Dreams really do come true. Keep dreaming!
Remember me? I know I’ve been away from blogging for a while and although I’ve been jotting down my thoughts, I’ve also been struggling with the words. Not only what to say, but also having the time and the energy to say or share them. About a week ago, I caught some type of bug that has had me down for the count. I’m happy to report that I’m on the mend and feeling unbelievably better, thanks to some miracle drugs; one that is curing my infection and one that is helping me sleep without coughing.
But there is another reason for my word lapse. Earlier this month, there was a death in my family. One of my brother-in-laws died unexpectedly and I’m still having a hard time believing he is gone.
He had been a huge part of our family for more than 50 years, and many of my memories include him. Family was important to him, especially the family he shared with my sister, whom he loved and cherished in a way few people ever get to realize. Together they raised seven lovely daughters, who over the years added five amazing men to their numbers, and also nine grandchildren.
It was the first time in nine years that all my siblings were together. The last time had been for a funeral too. So we came together from across the miles, along with hundreds of extended family, friends, neighbors, and co-workers to celebrate my brother-in-law’s life. We also came to share our love and condolences, and to reminisce. We told many hilarious stories of his practical jokes and antics, his ability to drive people crazy, as well as his ability to fix just about anything. He was a one-of-kind character and I can’t imagine there ever being anyone like him. As you can imagine, the weekend was full of hugging, and laughter, and tears.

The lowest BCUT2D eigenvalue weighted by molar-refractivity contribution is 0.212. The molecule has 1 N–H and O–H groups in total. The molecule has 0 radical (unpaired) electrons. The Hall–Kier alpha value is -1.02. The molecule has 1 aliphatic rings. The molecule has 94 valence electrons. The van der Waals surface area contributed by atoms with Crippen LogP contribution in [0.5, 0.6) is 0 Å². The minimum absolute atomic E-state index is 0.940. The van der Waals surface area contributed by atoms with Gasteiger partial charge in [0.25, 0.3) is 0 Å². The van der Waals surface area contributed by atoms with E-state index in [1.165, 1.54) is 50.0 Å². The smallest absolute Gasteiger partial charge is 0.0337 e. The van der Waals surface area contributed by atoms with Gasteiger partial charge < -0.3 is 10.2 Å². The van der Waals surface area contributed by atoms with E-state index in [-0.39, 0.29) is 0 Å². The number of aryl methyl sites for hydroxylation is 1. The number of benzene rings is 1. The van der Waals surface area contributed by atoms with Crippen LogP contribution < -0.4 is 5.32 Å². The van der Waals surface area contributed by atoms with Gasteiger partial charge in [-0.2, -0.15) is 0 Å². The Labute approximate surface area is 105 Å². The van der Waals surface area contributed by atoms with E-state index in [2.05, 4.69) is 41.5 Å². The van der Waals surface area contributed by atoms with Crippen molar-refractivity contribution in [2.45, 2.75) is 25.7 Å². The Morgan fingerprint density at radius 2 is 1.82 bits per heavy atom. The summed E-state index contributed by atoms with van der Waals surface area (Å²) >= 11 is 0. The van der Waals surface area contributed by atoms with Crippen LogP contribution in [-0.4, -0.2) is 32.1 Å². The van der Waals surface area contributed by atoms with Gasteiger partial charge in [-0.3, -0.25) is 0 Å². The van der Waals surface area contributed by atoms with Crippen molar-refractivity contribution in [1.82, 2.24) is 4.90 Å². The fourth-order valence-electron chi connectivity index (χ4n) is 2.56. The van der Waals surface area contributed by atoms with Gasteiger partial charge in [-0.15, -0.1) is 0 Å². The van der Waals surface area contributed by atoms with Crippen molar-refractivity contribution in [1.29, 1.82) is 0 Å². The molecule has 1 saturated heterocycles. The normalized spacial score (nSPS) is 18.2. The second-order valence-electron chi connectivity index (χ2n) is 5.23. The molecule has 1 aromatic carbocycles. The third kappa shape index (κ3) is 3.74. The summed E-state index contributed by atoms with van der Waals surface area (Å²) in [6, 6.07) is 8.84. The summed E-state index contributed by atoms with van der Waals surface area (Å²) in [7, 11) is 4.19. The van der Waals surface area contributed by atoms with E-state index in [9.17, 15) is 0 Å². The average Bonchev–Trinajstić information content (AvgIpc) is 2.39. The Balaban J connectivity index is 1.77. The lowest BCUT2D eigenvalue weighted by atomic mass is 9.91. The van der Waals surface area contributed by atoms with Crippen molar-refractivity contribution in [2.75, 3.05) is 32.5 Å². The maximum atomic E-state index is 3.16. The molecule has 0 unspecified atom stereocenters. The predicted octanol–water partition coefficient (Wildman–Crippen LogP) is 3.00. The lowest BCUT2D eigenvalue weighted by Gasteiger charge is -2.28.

Although our family is rather large by anyone’s standards, when one person dies, it leaves a gaping hole that isn’t easily mended and one that cannot be replaced. I think that it is true in any size family.
When I was young and my mother died, I didn’t understand all the laughter and joy that I saw people experiencing at her funeral. I couldn’t understand how people seemed to be going on with their lives, seemingly oblivious to the pain and brokenness that my siblings and I were experiencing. But that is exactly what happens. The world keeps on spinning and people, especially those not directly impacted by the loss; go on with the business of living. Even those who are grieving need to go on. Even when it seems impossible and when the future looks so different than what had been imagined.
And although it isn’t often a topic people want to discuss, death is something we all share and something we’ll all experience firsthand someday. An unexpected death should remind us all that we truly do not know the day, or the hour when it will be our time to say good bye. Hopefully, we’ll get a chance to say goodbye. But that often is not the case, as it was with my brother-in-law. Death should also remind us not to hold back. Say the words. Whatever words you’ve been meaning to say. Say them. Speak your words of love and forgiveness and affection. Speak them often. Take the time. Make the call. Send the note. And know that you too are important in the fabric of your family. We all are.